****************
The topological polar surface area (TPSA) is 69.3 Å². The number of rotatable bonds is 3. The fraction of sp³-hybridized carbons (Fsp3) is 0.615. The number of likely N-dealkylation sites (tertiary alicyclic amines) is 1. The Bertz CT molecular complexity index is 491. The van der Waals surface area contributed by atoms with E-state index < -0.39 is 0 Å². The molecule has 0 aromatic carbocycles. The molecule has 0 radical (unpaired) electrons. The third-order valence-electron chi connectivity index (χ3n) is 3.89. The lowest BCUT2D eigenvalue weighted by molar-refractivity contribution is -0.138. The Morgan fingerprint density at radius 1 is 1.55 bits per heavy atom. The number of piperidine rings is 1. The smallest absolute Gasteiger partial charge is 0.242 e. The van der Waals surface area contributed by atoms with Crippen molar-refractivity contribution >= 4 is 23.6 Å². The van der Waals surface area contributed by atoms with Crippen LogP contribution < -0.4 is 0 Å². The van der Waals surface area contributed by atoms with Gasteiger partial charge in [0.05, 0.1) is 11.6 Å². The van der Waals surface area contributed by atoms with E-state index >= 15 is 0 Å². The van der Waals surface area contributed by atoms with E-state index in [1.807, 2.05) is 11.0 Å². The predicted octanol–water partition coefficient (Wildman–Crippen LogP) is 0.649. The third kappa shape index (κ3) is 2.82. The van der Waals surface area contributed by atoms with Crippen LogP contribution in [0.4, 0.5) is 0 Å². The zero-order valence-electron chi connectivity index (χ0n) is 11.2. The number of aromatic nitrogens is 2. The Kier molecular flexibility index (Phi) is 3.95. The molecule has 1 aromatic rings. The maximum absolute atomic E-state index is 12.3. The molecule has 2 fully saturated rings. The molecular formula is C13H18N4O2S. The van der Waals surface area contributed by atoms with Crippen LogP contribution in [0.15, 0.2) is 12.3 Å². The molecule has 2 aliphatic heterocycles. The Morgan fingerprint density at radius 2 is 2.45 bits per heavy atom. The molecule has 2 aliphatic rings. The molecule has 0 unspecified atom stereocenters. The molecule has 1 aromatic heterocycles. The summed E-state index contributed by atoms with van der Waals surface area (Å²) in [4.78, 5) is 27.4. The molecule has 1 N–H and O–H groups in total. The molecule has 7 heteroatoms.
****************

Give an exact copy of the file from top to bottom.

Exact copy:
The topological polar surface area (TPSA) is 69.3 Å². The number of rotatable bonds is 3. The fraction of sp³-hybridized carbons (Fsp3) is 0.615. The number of likely N-dealkylation sites (tertiary alicyclic amines) is 1. The Bertz CT molecular complexity index is 491. The van der Waals surface area contributed by atoms with E-state index < -0.39 is 0 Å². The molecule has 0 aromatic carbocycles. The molecule has 0 radical (unpaired) electrons. The third-order valence-electron chi connectivity index (χ3n) is 3.89. The lowest BCUT2D eigenvalue weighted by molar-refractivity contribution is -0.138. The Morgan fingerprint density at radius 1 is 1.55 bits per heavy atom. The number of piperidine rings is 1. The smallest absolute Gasteiger partial charge is 0.242 e. The van der Waals surface area contributed by atoms with Crippen molar-refractivity contribution >= 4 is 23.6 Å². The van der Waals surface area contributed by atoms with Crippen LogP contribution < -0.4 is 0 Å². The van der Waals surface area contributed by atoms with Gasteiger partial charge in [0.05, 0.1) is 11.6 Å². The van der Waals surface area contributed by atoms with E-state index >= 15 is 0 Å². The van der Waals surface area contributed by atoms with E-state index in [1.807, 2.05) is 11.0 Å². The predicted octanol–water partition coefficient (Wildman–Crippen LogP) is 0.649. The third kappa shape index (κ3) is 2.82. The van der Waals surface area contributed by atoms with Crippen LogP contribution in [0.4, 0.5) is 0 Å². The zero-order valence-electron chi connectivity index (χ0n) is 11.2. The number of aromatic nitrogens is 2. The Kier molecular flexibility index (Phi) is 3.95. The molecule has 1 aromatic rings. The maximum absolute atomic E-state index is 12.3. The molecule has 2 fully saturated rings. The molecular formula is C13H18N4O2S. The van der Waals surface area contributed by atoms with Crippen LogP contribution in [0.15, 0.2) is 12.3 Å². The molecule has 2 aliphatic heterocycles. The Morgan fingerprint density at radius 2 is 2.45 bits per heavy atom. The molecule has 2 aliphatic rings. The molecule has 0 unspecified atom stereocenters. The molecule has 1 aromatic heterocycles. The summed E-state index contributed by atoms with van der Waals surface area (Å²) in [4.78, 5) is 27.4. The molecule has 1 N–H and O–H groups in total. The molecule has 7 heteroatoms.